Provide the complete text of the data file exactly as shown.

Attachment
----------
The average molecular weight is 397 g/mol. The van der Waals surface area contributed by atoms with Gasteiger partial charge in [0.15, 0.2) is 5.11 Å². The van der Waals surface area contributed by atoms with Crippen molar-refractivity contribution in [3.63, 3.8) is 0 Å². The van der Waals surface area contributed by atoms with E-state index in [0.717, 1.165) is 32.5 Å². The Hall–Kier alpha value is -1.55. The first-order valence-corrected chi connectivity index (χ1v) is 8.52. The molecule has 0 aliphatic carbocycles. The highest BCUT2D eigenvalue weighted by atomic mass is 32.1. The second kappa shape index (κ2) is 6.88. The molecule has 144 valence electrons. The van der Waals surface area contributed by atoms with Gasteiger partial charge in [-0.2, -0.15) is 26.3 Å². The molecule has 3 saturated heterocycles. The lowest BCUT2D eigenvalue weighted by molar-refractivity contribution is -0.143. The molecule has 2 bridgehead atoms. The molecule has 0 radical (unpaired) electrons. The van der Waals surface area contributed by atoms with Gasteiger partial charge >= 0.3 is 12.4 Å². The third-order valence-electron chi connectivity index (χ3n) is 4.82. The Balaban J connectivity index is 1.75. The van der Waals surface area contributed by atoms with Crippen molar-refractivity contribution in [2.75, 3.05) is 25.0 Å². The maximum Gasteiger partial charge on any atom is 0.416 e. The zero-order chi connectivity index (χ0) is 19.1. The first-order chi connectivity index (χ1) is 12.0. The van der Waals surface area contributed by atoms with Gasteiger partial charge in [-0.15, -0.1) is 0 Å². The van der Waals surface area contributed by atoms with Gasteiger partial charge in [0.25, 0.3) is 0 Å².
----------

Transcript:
The average molecular weight is 397 g/mol. The van der Waals surface area contributed by atoms with Gasteiger partial charge in [0.15, 0.2) is 5.11 Å². The van der Waals surface area contributed by atoms with Crippen molar-refractivity contribution in [3.63, 3.8) is 0 Å². The van der Waals surface area contributed by atoms with E-state index in [0.717, 1.165) is 32.5 Å². The Hall–Kier alpha value is -1.55. The first-order valence-corrected chi connectivity index (χ1v) is 8.52. The molecule has 0 aliphatic carbocycles. The highest BCUT2D eigenvalue weighted by atomic mass is 32.1. The second kappa shape index (κ2) is 6.88. The molecule has 144 valence electrons. The van der Waals surface area contributed by atoms with Gasteiger partial charge in [-0.2, -0.15) is 26.3 Å². The molecule has 3 saturated heterocycles. The lowest BCUT2D eigenvalue weighted by molar-refractivity contribution is -0.143. The molecule has 2 bridgehead atoms. The molecule has 0 radical (unpaired) electrons. The van der Waals surface area contributed by atoms with Gasteiger partial charge >= 0.3 is 12.4 Å². The third-order valence-electron chi connectivity index (χ3n) is 4.82. The Balaban J connectivity index is 1.75. The van der Waals surface area contributed by atoms with Crippen molar-refractivity contribution in [2.75, 3.05) is 25.0 Å². The maximum Gasteiger partial charge on any atom is 0.416 e. The zero-order chi connectivity index (χ0) is 19.1. The first-order chi connectivity index (χ1) is 12.0. The van der Waals surface area contributed by atoms with Gasteiger partial charge in [-0.15, -0.1) is 0 Å². The van der Waals surface area contributed by atoms with Gasteiger partial charge in [0.25, 0.3) is 0 Å².